Some of our users have provided excellent audio samples showing off their use of the new features of LoopIV. We hope this gives you some idea of what LoopIV is capable of, and we hope you enjoy the music as well!
Please consult the LoopIV Upgrade Manual for details about any given feature that you hear being used. It may help you to read along while you listen.
Do you have a recording of yourself using LoopIV?
Send us a note and we will consider it for inclusion on this page.
Jump to the examples:
Andy helped test LoopIV and provided us tremendous feedback and new feature ideas. He provides this track demonstrating FlipMode, one of the new InterfaceModes that Andy invented. Take a look at the LoopIV Manual to learn more about FlipMode. In the track Andy has his direct guitar playing on the left channel, and the results in the EDP on the right channel. He uses FlipMode to create a pulsing loop out of the sustained notes of his guitar.
Andy's FlipMode Example (mp3)
Andre LaFosse - Turntablist Guitar
Long time Echoplex user Andre LaFosse stunned the looping world with his incendiary drum and bass influenced "Disruption Theory" album in 1999, showcasing his remarkable looping skills. He has released numerous internet recordings since where he continues to break new ground in live looping. Andre pushes the limits of the technology in his music, bringing modern electronic music production techniques into real-time performance - sampling himself as he plays, chopping it up, and reconstructing it. All live, all in real-time. And all with just an Echoplex. You should definitely visit Andre's website and check out this amazing and gifted musician.
Andre has also created an online Echoplex tutorial.
LoopIV has given Andre a whole new set of looping tools that fit in with his style, giving him even more ability to do real-time manipulations of his loops. Andre calls the following series "Turntablist Guitar", because he uses new features in LoopIV to reconstruct his own guitar playing on the fly and turn it into something different, similar to the way turntablists construct new music out of the fragments they scratch off vinyl.
Listen to Andre's LoopIV tracks, read his technical notes below, and check out the related sections of the LoopIV Manual to understand the features. You will learn much from this man. We'll let Andre take it from here:
Glitch Learns to Dance (mp3)
Reaction Formation (mp3)
Strange Invader (Parts 1 and 2) (mp3)
One Ton Twitch (mp3)
Way of the Wok (mp3)
Continuous Mix #2 (realaudio)
Continuous Mix #3 (realaudio)
Technical Geek Notes
Everything's live, improvised, no mid-song edits, no overdubs... but you knew that already. Every sound came from the guitar and/or EDP, and the only "effect" used was the spring reverb in the amp I played through.
Each individual track uses a new quantization mode called 8th, which allows you to quantize functions to the nearest 8th/beat subdivision. And since the EDP now automatically subdivides any loop by the value of 8th/beat (even when not syncing to an outside source), there's a ton of fun to be had.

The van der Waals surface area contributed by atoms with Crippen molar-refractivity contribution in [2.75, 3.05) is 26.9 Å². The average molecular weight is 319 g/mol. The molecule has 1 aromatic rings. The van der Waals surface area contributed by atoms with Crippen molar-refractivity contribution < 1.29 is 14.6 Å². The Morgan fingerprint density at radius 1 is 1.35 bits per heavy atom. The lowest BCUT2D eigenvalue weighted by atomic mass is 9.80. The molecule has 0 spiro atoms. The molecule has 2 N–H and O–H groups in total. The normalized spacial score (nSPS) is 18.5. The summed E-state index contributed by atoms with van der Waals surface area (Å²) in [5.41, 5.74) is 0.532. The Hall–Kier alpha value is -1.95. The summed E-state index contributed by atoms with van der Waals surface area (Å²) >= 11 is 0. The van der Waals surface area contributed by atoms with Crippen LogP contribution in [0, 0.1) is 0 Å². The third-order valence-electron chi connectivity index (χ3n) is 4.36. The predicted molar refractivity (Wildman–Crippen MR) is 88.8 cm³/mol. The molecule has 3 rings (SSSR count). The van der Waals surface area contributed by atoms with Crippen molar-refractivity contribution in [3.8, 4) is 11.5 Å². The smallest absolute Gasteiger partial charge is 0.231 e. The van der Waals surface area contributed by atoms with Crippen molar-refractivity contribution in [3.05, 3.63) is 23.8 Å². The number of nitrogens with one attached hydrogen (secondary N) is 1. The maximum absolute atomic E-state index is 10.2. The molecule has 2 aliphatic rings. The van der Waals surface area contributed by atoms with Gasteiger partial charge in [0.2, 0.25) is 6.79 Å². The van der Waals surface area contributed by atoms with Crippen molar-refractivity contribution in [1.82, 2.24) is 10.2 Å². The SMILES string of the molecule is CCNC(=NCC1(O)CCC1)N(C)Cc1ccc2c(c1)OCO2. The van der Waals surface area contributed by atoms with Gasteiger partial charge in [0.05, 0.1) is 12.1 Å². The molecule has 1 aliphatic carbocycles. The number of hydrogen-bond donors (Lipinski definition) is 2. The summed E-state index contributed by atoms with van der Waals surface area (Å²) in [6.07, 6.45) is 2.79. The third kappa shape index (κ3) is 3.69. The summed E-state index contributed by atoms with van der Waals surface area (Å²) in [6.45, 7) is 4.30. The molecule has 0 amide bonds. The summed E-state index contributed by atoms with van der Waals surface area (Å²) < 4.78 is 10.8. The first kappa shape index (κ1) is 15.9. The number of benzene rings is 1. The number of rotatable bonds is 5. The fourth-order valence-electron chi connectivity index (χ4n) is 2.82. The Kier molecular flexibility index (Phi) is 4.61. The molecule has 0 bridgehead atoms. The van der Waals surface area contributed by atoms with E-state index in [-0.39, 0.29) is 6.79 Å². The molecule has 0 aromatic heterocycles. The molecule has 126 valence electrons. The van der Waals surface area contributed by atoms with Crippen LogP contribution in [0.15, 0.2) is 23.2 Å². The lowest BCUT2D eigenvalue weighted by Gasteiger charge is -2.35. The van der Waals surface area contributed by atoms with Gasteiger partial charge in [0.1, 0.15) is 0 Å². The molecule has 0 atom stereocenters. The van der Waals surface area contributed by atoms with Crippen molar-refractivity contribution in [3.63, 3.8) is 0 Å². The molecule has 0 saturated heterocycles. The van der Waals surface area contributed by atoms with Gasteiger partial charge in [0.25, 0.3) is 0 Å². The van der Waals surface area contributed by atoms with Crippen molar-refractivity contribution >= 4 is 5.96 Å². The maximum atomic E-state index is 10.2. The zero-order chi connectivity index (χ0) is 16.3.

The value for the 8th/beat setting flashes in time, providing a visual readout for the rhythmic subdivision of a rubato loop, which was awfully helpful at the beginning of "Insinuation."
Pretty much every individual track used a new insert mode called Substitute. It's very similar to Replace, except that you don't hear the actual change in the audio until the next repetition. So it's quite subtle and sneaky.
Multiple loops, half-speed, reverse, and retrigger functions were all triggered via MIDI; these are all available independently of the front panel settings. Some tracks (particularly "Glitch Learns to Dance" and "Alignment") use these commands in rapid succession for "scratching" effects.
"Glitch Learns to Dance" begins by engaging half-speed in the middle of overdubs, to produce octave jumps in the middle of a single note.
"Insinuation," "Generator," and each of the Coninuous Mixes use an Interface Mode called Stutter Mode, and an Insertmode called Sus, to extend the length of sections within a single cycle. It's sort of a granular manul timestretch thing.
Every year or so there's a thread on the Looper's Delight list to the effect of, "Are DJ's musicians?" These tracks invert that question, and ask, "Can a musician be a DJ?"
Hope ya dig.
Armatronix creates modern electronic dance music, and does it all live and improvised. Hans created this slamming drum and bass track using his collection of analog drum machines, synths, and an Echoplex with LoopIV. He did it all live, in one take.
Resident Evil (mp3)
Here's the play-by-play from Hans:
0:07 I placed the EDP in HalfSpeed mode, and then started the drum machine with the EDP's Sync=In.
0:40 As I finished programming the beat, I placed the EDP in SyncRecord, and after recording a couple of measures of drums, dropped it out of HalfSpeed mode (and Record), which in effect brought the looped drums back doublespeed.
0:53 Then I overdubbed a test tone sweep from vinyl (chopped up with a turntable mixer and with delay added).
1:49 Overdubbed some bass.
2:01 Dropped back into HalfSpeed to add another layer of drums (with delay) into the loop.
2:54 Came out of Mute using HalfSpeed followed by Overdub.
3:02 Back to FullSpeed and out.
Armatronix on Myspace